Category Archives: A Writers Fountain

Hay Festival Today

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Friday 22nd May

I have used information from the website with snippet thoughts of reflection and review, for you to find them easily I have made them a different colour.

Today the first part of the programme I had booked was the talk with Gloria Steinem.

Gloria Steinem talks to Laura Bates

THE TRUTH WILL SET YOU FREE, BUT FIRST IT WILL PISS YOU OFF

Virtual venue: Baillie Gifford Digital Stage

In a special recording of the Hay Festival Podcast, the writer shares her Thoughts on Life, Love and Rebellion with the founder of The Everyday Sexism Project. For decades, people around the world have found guidance, humour and unity in Gloria Steinem’s gift for creating quotes that offer hope and inspire action. From her early days as a journalist and feminist activist, Steinem’s words have helped generations to empower themselves and work together.

It was interesting and enthralling and attended by over 7700 people!

Some take away quotations:

‘pay attention to the particular’

‘If you do one true thing, it stays true.’

Part of the discussion revolved around empathy and I discovered some scientific facts which I had not previously considered – which I think is important to pass forward in our current world, which due to the pandemic is increasingly moving online.

Empathy – relies on a release of hormone which only occurs in real life, that communicating digitally doesn’t allow this natural reaction to happen and this, I think can lead to digital communication being misinterpreted or cause more harm than good sometimes. So remember you can’t feel what they feel when communicating digitally!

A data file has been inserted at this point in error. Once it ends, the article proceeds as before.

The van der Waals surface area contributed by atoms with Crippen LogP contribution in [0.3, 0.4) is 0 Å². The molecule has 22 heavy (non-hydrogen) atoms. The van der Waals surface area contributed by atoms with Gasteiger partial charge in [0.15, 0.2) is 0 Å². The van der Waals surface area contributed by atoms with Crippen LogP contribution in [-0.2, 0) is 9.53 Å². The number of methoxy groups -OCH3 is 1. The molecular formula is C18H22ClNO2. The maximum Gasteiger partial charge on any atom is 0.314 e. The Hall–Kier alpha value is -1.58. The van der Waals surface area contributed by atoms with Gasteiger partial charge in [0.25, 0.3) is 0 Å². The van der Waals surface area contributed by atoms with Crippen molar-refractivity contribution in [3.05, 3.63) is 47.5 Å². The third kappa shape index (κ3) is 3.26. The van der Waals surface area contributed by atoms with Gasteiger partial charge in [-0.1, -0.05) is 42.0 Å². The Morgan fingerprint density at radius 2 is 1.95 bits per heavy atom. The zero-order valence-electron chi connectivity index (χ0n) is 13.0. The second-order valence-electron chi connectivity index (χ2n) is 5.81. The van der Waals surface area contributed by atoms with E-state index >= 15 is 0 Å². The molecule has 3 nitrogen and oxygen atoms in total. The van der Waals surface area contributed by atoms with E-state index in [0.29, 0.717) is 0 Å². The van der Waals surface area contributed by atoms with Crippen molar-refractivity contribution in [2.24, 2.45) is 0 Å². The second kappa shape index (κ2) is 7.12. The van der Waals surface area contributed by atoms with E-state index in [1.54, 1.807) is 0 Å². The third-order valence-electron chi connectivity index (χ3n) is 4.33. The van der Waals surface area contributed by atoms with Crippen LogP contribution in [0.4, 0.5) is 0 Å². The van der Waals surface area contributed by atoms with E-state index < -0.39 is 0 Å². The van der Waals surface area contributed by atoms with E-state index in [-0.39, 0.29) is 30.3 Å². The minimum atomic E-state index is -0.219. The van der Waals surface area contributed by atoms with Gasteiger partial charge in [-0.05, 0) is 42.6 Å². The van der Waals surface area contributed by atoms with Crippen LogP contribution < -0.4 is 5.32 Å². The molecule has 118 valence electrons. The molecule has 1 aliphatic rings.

Another reason why human interaction is necessary/essential for us.

Hay Gloria

 

After this, I dipped into the first event on the replay option.

Jane Davidson, Mark Drakeford, Sophie Howe and Eluned Morgan

#FUTUREGEN – WALES AND THE WORLD

Virtual venue: Llwyfan Cymru Digidol – Wales Digital Stage

Jane Davidson explains how, as Minister for Environment, Sustainability and Housing in Wales, she helped create the Well-being of Future Generations (Wales) Act 2015—the first piece of legislation on Earth to place regenerative and sustainable practice at the heart of government. Unparalleled in its scope and vision, the Act connects environmental and social health and looks to solve complex issues such as poverty, education and unemployment. She is joined by the First Minister for Wales, the Minister for International Affairs, and the Future Generations Commissioner.

#futuregen is the inspiring story of a small, pioneering nation discovering prosperity through its vast natural beauty, renewable energy resources and resilient communities. It’s a living, breathing prototype for local and global leaders as proof of what is possible in the fight for a sustainable future. Chaired by Guto Harri.

 

And then as I was still online I decided to rock up to the next event too before needing to recharge the laptop (which is a bit old and fully loaded and won’t recharge and work at the same time anymore, I kind of know how it feels)!